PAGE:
He was regarded as a master piper and a global ambassador for traditional Irish music.
O’Flynn was born in Kildare in 1945 to a musical family.
He gravitated towards the uilleann pipes and by 11 he was taking classes with the renowned Leo Rowsome.
He formed Planxty alongside Moore, Lunny and Irvine and they became an influential and innovative group.
They toured extensively and O’Flynn was able to bring his skill with the uilleann pipes to a worldwide audience.
Planxty broke up in the mid 1980s, but O’Flynn’s career continued to flourish playing with several famous musicians, including Kate Bush, Emmy Lou Harris and Mark Knopfler.
He also worked with composer Shaun Davey on the Brendan Voyage.
His expertise was extensive and he worked with orchestras, on film soundtracks and with poet Seamus Heaney.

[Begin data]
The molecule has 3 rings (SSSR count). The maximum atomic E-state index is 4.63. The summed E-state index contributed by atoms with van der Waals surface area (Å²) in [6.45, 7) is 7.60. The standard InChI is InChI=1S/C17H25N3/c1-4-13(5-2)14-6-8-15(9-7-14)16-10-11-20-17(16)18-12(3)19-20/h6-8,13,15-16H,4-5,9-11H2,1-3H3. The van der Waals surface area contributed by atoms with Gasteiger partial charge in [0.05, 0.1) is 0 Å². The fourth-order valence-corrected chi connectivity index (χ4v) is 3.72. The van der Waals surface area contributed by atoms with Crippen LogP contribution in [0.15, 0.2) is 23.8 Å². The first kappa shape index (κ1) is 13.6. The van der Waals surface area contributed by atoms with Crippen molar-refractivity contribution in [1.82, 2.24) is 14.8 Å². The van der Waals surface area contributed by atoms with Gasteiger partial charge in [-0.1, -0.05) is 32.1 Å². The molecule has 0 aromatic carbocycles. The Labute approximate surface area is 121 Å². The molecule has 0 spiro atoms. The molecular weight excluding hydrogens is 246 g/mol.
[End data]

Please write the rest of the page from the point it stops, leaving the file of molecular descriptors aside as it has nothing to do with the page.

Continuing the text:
The Arts Council has expressed its regret at the passing of O’Flynn.
Chair of the Arts Council Sheila Pratschke said: “Liam O’Flynn has left behind him an incredible legacy of music through his recordings, his careful support of other musicians and artists and his dedication to transmission of the great heritage of Irish music to future generations.”
Ms Pratchske said he had a huge influence on the artistic life of Ireland and was well known for his artistic collaborations with artists from other traditions and practices.
By Sinéad Crowley Arts and Media Correspondent